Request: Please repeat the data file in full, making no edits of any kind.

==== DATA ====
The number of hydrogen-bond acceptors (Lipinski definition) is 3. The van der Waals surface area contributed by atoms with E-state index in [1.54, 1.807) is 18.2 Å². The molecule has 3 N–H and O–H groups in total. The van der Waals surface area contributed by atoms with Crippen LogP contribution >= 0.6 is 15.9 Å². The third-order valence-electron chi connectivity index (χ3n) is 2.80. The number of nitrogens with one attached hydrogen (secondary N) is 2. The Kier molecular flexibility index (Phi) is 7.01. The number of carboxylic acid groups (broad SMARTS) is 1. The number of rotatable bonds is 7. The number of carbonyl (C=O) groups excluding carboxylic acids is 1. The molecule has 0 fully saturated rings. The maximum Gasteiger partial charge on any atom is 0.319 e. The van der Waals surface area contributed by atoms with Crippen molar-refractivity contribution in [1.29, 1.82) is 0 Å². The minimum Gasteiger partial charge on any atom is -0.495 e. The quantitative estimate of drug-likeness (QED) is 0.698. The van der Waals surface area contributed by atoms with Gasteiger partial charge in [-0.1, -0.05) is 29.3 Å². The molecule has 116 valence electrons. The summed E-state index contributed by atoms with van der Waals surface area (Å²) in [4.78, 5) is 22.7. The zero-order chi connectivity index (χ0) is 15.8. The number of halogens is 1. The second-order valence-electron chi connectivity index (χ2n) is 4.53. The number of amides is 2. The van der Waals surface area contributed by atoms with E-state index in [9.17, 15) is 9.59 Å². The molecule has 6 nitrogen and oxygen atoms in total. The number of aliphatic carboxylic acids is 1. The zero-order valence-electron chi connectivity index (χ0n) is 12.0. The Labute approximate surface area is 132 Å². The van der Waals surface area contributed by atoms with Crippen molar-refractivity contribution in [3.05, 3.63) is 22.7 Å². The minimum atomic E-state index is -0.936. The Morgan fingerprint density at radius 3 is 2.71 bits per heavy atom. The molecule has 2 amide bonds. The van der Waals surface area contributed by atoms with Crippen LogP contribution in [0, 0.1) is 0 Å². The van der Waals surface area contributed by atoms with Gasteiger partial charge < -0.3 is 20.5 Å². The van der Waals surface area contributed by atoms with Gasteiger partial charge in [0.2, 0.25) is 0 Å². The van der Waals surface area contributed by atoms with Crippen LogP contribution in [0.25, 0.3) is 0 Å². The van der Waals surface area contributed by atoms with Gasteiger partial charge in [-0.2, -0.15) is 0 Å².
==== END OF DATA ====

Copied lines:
The number of hydrogen-bond acceptors (Lipinski definition) is 3. The van der Waals surface area contributed by atoms with E-state index in [1.54, 1.807) is 18.2 Å². The molecule has 3 N–H and O–H groups in total. The van der Waals surface area contributed by atoms with Crippen LogP contribution >= 0.6 is 15.9 Å². The third-order valence-electron chi connectivity index (χ3n) is 2.80. The number of nitrogens with one attached hydrogen (secondary N) is 2. The Kier molecular flexibility index (Phi) is 7.01. The number of carboxylic acid groups (broad SMARTS) is 1. The number of rotatable bonds is 7. The number of carbonyl (C=O) groups excluding carboxylic acids is 1. The molecule has 0 fully saturated rings. The maximum Gasteiger partial charge on any atom is 0.319 e. The van der Waals surface area contributed by atoms with Crippen molar-refractivity contribution in [1.29, 1.82) is 0 Å². The minimum Gasteiger partial charge on any atom is -0.495 e. The quantitative estimate of drug-likeness (QED) is 0.698. The van der Waals surface area contributed by atoms with Gasteiger partial charge in [-0.1, -0.05) is 29.3 Å². The molecule has 116 valence electrons. The summed E-state index contributed by atoms with van der Waals surface area (Å²) in [4.78, 5) is 22.7. The zero-order chi connectivity index (χ0) is 15.8. The number of halogens is 1. The second-order valence-electron chi connectivity index (χ2n) is 4.53. The number of amides is 2. The van der Waals surface area contributed by atoms with E-state index in [9.17, 15) is 9.59 Å². The molecule has 6 nitrogen and oxygen atoms in total. The number of aliphatic carboxylic acids is 1. The zero-order valence-electron chi connectivity index (χ0n) is 12.0. The Labute approximate surface area is 132 Å². The van der Waals surface area contributed by atoms with Crippen molar-refractivity contribution in [3.05, 3.63) is 22.7 Å². The minimum atomic E-state index is -0.936. The Morgan fingerprint density at radius 3 is 2.71 bits per heavy atom. The molecule has 2 amide bonds. The van der Waals surface area contributed by atoms with Crippen LogP contribution in [0, 0.1) is 0 Å². The van der Waals surface area contributed by atoms with Gasteiger partial charge < -0.3 is 20.5 Å². The van der Waals surface area contributed by atoms with Gasteiger partial charge in [0.2, 0.25) is 0 Å². The van der Waals surface area contributed by atoms with Crippen LogP contribution in [0.25, 0.3) is 0 Å². The van der Waals surface area contributed by atoms with Gasteiger partial charge in [-0.2, -0.15) is 0 Å².